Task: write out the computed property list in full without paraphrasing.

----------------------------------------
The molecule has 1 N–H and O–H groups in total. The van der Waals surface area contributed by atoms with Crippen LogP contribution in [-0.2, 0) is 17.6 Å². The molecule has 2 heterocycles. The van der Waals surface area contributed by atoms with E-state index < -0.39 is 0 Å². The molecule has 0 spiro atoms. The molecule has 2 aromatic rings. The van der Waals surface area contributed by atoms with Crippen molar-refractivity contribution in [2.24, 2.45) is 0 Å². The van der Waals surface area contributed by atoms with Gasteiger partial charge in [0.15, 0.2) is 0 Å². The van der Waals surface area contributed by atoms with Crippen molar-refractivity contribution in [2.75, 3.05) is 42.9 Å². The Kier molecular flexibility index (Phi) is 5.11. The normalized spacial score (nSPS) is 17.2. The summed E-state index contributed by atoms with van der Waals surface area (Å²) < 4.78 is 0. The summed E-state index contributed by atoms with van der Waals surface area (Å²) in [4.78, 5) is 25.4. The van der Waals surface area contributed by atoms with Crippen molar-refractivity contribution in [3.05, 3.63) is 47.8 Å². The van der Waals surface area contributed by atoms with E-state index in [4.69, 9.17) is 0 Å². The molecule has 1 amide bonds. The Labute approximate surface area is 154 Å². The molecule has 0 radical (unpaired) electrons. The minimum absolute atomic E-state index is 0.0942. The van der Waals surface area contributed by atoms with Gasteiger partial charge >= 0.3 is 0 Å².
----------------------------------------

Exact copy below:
The molecule has 1 N–H and O–H groups in total. The van der Waals surface area contributed by atoms with Crippen LogP contribution in [-0.2, 0) is 17.6 Å². The molecule has 2 heterocycles. The van der Waals surface area contributed by atoms with E-state index < -0.39 is 0 Å². The molecule has 0 spiro atoms. The molecule has 2 aromatic rings. The van der Waals surface area contributed by atoms with Crippen molar-refractivity contribution in [2.24, 2.45) is 0 Å². The van der Waals surface area contributed by atoms with Gasteiger partial charge in [0.15, 0.2) is 0 Å². The van der Waals surface area contributed by atoms with Crippen molar-refractivity contribution in [2.75, 3.05) is 42.9 Å². The Kier molecular flexibility index (Phi) is 5.11. The normalized spacial score (nSPS) is 17.2. The summed E-state index contributed by atoms with van der Waals surface area (Å²) < 4.78 is 0. The summed E-state index contributed by atoms with van der Waals surface area (Å²) in [4.78, 5) is 25.4. The van der Waals surface area contributed by atoms with Crippen molar-refractivity contribution in [3.05, 3.63) is 47.8 Å². The van der Waals surface area contributed by atoms with E-state index in [4.69, 9.17) is 0 Å². The molecule has 1 amide bonds. The Labute approximate surface area is 154 Å². The molecule has 0 radical (unpaired) electrons. The minimum absolute atomic E-state index is 0.0942. The van der Waals surface area contributed by atoms with Gasteiger partial charge >= 0.3 is 0 Å².